Launched in 1995 as the world's biggest-ever cruise ship weighing in at about 77,000 tons, Sun Princess debuted with the largest number of balcony cabins and innovative features, including a 24-hour cafe. The first in the Sun Class vessels -- along with Dawn Princess and Sea Princess -- the ship paved the way for contemporary cruise travel.
Today, Sun Princess is one of the smallest ships in the Princess fleet. It still caters to 2,000 passengers, but is not as grand or contemporary as its counterparts. The impressive facilities include a theatre, Movies Under the Stars, three swimming pools, plenty of food and dining areas and The Sanctuary -- an adults-only retreat, certainly living up to the concept of 'big ship choice and small ship feel'.
While there have been several refurbishments over the past few years, the tired looking cabins mostly missed out on the refurbs.
The decor of light wood, brass and gold tones, traditional cruise elements such as steamer blankets and in-room fruit bowls on request, violinists near the Crooners Bar, Champagne Fountain celebrations and chocolates on pillows offer an overall atmosphere of relaxed refinement.
Bridge, bingo and themed trivia quizzes cater to the large proportion of seniors onboard. Young couples may find the Sun Princess a bit quiet, but appear happy with cocktail in hand or lounging by the adults-only aft pool.
Sun Princess is essentially a warm weather ship. It has a good supply of outdoor deck space, but if you cruise to chilly climates, none of its three swimming pools has a sliding glass roof over them. In bad weather, everyone congregates indoors and the ship feels crowded. The situation improves in the evenings, when entertainment is in full swing in the Princess Theatre and the Vista Lounge, and many people make their way to these venues.
The Sun Princess offers interesting and varied itineraries. A highlight is the Vanuatu cruise, which is the only Pacific Island cruise from Australia stopping in Luganville for the beautiful 'Blue Hole' attraction.
Where Sun Princess shines is in the service. It's all in the subtleties: deckhands remove emptied cups under sun lounges without disturbing sleeping passengers; food and beverage staff hold open the door for passers-by while simultaneously transporting crates of food; stewards greet passengers by name and with a smile; and Passenger Service staff remain calm when faced with a barrage of complaints over a port cancellation caused by bad weather. Despite the lack of bells and whistles on Sun Princess, it's a pleasure to cruise on a well-run and welcoming ship.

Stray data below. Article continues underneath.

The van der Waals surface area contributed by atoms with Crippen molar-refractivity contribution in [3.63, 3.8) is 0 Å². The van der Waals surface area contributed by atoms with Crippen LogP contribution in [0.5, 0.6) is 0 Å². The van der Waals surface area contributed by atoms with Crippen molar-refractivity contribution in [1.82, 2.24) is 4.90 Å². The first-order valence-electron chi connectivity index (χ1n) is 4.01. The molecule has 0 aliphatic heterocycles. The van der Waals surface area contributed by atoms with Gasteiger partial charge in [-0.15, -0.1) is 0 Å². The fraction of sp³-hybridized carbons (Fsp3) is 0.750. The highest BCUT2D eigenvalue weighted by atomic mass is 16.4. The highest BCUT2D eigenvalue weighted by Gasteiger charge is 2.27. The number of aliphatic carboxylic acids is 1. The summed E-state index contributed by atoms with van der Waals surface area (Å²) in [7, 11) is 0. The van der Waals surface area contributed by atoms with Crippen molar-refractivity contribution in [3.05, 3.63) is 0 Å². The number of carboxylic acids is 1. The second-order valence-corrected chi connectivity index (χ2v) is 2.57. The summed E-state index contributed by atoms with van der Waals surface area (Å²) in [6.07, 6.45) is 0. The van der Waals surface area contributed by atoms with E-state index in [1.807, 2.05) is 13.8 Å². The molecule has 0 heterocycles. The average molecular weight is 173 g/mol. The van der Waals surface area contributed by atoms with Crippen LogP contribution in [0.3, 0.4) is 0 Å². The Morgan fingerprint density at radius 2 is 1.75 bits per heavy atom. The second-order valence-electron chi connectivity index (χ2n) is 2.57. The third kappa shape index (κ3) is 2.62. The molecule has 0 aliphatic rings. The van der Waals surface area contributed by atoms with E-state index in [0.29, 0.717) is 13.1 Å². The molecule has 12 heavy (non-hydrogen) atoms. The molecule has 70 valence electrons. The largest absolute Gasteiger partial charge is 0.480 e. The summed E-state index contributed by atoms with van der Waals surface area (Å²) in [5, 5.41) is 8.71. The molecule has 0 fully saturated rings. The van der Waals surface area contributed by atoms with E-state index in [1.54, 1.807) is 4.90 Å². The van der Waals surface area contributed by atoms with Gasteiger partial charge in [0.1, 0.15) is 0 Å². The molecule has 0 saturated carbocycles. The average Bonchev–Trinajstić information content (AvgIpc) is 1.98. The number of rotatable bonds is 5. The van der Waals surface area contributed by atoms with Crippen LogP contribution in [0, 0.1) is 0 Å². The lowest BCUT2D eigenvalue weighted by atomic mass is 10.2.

Sun Princess Dress Code
Australians have a relaxed interpretation of the 'smart casual' dress code onboard with shorts, T-shirts, swimwear and thongs the norm during the day. In the evening, T-shirts, jeans and sandals can be seen in the casual dining areas.
Generally, passengers -- including children -- dress up at nighttime for the dining area. Women are seen in closed-toe shoes, knee-length dresses, pants and blouses, while men don collared shirts and khakis. Casual clothing -- including frayed jeans, shorts, caps and beachwear -- is not permitted in the dining rooms, though nobody enforces this recommendation.
Weeklong itineraries of five or six days have one formal night, while cruises between seven and 13 days feature two formal nights. On formal nights, cocktail dresses and suits with or without ties are worn rather than gowns and tuxedos. There are a select few that don full gowns with pearls or tuxedos. Formal wear is available for hire.